Supply Keeping Pace
Growing momentum in demand for auto sales in the first four months of 2011 was the dominant factor affecting auto sales until the Japanese earthquake and ensuing parts shortages caused production disruptions. At this point, Japanese automakers are operating with reduced production, often half time or less, in many plants in Japan and abroad. Recent announcements indicate progress toward resolving the production disruptions. For example, Nissan’s key engine plant returned to full production in May and Toyota has planned an accelerated return to full production in June for some models made in North America, including top-selling Camry and Corolla. Honda’s North American production is slated to return to normal for all but one model in August. However, both Toyota and Honda have stated that they do not expect production for all models to return to normal levels until the end of the year. Nissan projects a return to full global production by October.

As a result of reduced production, inventories of Japanese vehicles have started to shrink. Given the lag between when a vehicle is produced and when it is available for purchase, inventories are expected to tighten further in the coming months, even after production returns to normal levels. Although there have been no significant production constraints to date on non-Japanese automakers supplying the U.S. market, nearly all automakers are still at risk to some extent due to the global nature of production and the continued uncertainty surrounding parts availability from at least some Japanese parts manufacturers.

Combining growing demand with weakening supply, for the first time since at least World War II, the auto industry finds itself in the position where demand could outpace supply. The first effect of such a situation is that fewer sales will be made. In addition, tight supply, coupled with strengthening demand, is likely to result in pressure on prices to rise and incentives to fall. Additional pressure on prices will result as the Japanese automakers are hindered in their ability to offer incentives by the cost of reconstruction and by the revenue impact of lower sales. Accordingly, their non-Japanese counterparts may also lower incentives due to weaker pricing pressure.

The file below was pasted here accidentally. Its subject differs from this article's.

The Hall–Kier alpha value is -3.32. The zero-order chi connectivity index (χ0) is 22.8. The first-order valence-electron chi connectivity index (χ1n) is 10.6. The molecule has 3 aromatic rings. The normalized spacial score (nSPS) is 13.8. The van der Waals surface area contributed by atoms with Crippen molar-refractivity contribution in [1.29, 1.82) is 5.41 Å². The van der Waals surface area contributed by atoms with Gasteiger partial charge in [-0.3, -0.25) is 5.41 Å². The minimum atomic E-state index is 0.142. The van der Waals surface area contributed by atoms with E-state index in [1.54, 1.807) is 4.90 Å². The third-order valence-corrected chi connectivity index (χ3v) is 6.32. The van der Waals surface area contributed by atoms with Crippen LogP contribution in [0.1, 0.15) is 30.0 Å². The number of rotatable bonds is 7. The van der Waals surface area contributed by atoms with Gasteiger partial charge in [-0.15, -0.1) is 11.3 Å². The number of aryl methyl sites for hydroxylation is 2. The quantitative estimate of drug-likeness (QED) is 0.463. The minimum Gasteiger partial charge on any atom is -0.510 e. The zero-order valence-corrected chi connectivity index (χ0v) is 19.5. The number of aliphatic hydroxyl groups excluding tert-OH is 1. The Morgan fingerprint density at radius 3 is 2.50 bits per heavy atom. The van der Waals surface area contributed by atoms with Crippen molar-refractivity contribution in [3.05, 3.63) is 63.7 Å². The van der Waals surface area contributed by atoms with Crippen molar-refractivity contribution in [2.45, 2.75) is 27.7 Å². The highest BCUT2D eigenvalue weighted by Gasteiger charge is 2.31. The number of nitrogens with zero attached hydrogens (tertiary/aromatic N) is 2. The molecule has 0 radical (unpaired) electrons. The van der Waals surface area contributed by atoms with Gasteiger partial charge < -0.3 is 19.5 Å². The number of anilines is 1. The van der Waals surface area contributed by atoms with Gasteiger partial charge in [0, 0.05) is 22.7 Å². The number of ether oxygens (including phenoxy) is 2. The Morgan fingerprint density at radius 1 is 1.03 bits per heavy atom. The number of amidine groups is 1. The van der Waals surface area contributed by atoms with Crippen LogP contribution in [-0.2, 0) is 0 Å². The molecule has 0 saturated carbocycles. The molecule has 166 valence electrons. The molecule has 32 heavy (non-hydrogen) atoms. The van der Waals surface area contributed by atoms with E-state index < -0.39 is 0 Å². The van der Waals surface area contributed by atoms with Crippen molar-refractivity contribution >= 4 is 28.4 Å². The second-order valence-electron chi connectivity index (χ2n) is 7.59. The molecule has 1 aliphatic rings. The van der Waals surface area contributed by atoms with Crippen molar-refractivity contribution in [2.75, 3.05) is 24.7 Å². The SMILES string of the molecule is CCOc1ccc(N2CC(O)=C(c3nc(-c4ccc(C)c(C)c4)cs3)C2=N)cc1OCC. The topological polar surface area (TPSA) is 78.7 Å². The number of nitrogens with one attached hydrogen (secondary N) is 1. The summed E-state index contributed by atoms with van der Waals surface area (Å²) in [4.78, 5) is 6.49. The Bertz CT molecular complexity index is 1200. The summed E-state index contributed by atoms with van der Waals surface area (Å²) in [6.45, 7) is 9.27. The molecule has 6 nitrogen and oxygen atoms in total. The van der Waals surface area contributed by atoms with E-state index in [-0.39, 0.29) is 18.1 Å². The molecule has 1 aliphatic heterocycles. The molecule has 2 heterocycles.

The small car and hybrids segments are at the greatest risk for higher prices due to greater supply impact from the higher shares of Japanese cars in these segments and greater relative demand for these vehicles from higher gas prices. Indeed, we are already seeing price increases in these segments but also throughout the industry as automakers anticipate supply shortages. We expect more price increases in the months to come as supply becomes tighter and demand remains strong. Both shortages and changes in incentives will lead to a shift in mix to available vehicles for individual makes, as well as a shift in share to makes with greater availability and relatively better pricing. Finally, to the extent that consumers choose fewer options when faced with higher prices, automakers also may see decreased profitability on those vehicles, especially on the lower-priced vehicles with more budget-constrained purchasers.

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Demand Drivers